Alternative fueling options come to Charleston
CHARLESTON, W.Va. -- Workers broke ground on Charleston's first compressed natural gas fueling station Tuesday morning.
Contractors for IGS Energy will remove grass and add dirt before leveling the land to begin site preparation for two 250-horsepower natural gas compressor stations that will fuel the state's second alternative energy fueling station.
Located next to Foodland on Spring Street, Charleston's station is the second compressed natural gas fueling station project for IGS Energy. In January, the company announced a $10 million Interstate 79 Corridor project that would build four alternative fueling stations.
"We want to build in our home state," said TJ Meadows, business manager for IGS Energy's CNG Services. "We're looking all over the state and really have a desire to put these anywhere we can find that makes strategic sense."
By Sept. 1, IGS's Bridgeport compressed natural gas station should be up and running. Charleston's station is set to finish by Sept. 1 and the Jane Lew station by late October or early November, Meadows said.
Charleston's station will tap into a Mountaineer Gas line running alongside Spring Street. The station will house what is known as a "dyer package" that will transform the gas into a viable fuel source and from wet to dry gas.
"We'll first dry it and get all the moisture and water content out of it," Meadows said.
Then the natural gas will be compressed by one of two on-site compressor stations. Having two compressors onsite will allow for a backup compressor if one malfunctions, Meadows added.
After the gas is compressed, its last stop before fueling a vehicle will be one of two long-storage cylinders that will house compressed natural gas on site.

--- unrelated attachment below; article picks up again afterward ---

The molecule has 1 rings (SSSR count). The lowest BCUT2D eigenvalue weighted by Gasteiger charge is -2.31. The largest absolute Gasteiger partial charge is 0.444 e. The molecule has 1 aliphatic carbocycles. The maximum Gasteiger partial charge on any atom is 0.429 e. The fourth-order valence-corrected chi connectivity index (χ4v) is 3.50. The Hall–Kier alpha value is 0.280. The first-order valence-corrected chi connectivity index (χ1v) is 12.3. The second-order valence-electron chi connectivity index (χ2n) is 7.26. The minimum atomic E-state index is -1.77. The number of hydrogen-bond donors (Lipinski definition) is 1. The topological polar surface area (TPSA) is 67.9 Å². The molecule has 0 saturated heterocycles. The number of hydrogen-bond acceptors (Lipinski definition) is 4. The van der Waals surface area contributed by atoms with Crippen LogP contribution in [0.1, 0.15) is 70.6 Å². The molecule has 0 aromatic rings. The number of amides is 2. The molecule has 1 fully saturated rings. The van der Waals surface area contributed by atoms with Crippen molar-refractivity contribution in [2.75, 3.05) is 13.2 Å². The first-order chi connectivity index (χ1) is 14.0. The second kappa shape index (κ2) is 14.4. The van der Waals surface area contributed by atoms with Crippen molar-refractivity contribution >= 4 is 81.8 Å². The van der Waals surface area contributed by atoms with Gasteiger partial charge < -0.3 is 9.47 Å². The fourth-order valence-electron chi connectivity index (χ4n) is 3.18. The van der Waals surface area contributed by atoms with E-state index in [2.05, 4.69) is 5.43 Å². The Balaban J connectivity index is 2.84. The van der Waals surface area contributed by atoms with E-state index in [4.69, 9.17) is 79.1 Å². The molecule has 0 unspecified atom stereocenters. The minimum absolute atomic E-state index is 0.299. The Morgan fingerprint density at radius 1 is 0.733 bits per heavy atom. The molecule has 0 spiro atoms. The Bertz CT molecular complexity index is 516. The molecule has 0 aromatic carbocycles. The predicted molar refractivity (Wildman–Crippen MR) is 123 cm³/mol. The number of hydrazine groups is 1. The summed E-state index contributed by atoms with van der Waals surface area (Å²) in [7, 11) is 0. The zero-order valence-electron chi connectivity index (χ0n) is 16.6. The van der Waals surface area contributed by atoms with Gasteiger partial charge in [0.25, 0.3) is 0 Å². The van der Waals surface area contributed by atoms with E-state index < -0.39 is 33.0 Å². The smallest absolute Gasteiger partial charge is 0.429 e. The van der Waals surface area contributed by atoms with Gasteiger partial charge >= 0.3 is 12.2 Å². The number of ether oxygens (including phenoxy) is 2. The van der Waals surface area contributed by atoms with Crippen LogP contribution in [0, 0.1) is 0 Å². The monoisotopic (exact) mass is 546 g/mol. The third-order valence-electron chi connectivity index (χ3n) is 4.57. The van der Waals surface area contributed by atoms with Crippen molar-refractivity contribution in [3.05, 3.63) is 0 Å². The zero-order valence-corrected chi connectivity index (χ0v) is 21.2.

An average compressor station may cost anywhere between $500,000 and $1 million. Because of that cost, there is no available inventory for purchase and much of the construction is timed around the delivery of the compressors, Meadows explained. The entire fueling station cost roughly $2 to $3 million.
The station is expected to fuel cars in roughly the same amount of time as traditional fueling stations. Also, if storage cylinders run out of pre-compressed gas, vehicles can hook up directly to the compressors for fuel.
Meadows hopes the additional fueling stations in the state trigger folks to think of using natural gas in more ways than just heat and general electricity.
"I think this market will be like many other markets that we've seen emerge in America," Meadows said. It often starts with businesses demonstrating the viability of the model and tangible cost-savings.
Once customers see businesses successfully using the model, more and more customers will follow, Meadows explained.
Meadows sees the stations' advantages as threefold. The energy resource is cheap, abundant and domestic.
"You're talking about a 30 to 50 percent difference over traditional flues," he said. "That's huge for consumers and businesses alike."
In February, the governor's Natural Gas Task Force recommended the state convert 25 percent of its 7,811 fleet vehicles to natural gas in the next four years. The state offers a $7,500 tax credit for compressed natural gas car and light-truck purchases, as well as tax credits of up to $400,000 for companies willing to build new natural gas fueling stations.
The Bridgeport station will be West Virginia's first operating public alternative fueling station. Neighboring Pennsylvania currently has 20 stations while Ohio has 13 and Virginia five.
"People want to use the product they work every day to bring out of the ground," Meadows added.
IGS Energy partnered with Antero Resources, Chesapeake Energy and EQT Corporation. Additionally, the West Virginia Division of Highways committed to fuel state-owned compressed natural gas-powered vehicles at stations along I-79.
"You can't move forward on a project like this without moving forward together with other entities," Meadows said. "What you have is a good example of market-driven, public-private partnership that makes something a reality."
Reach Caitlin Cook at firstname.lastname@example.org or 304-348-5113.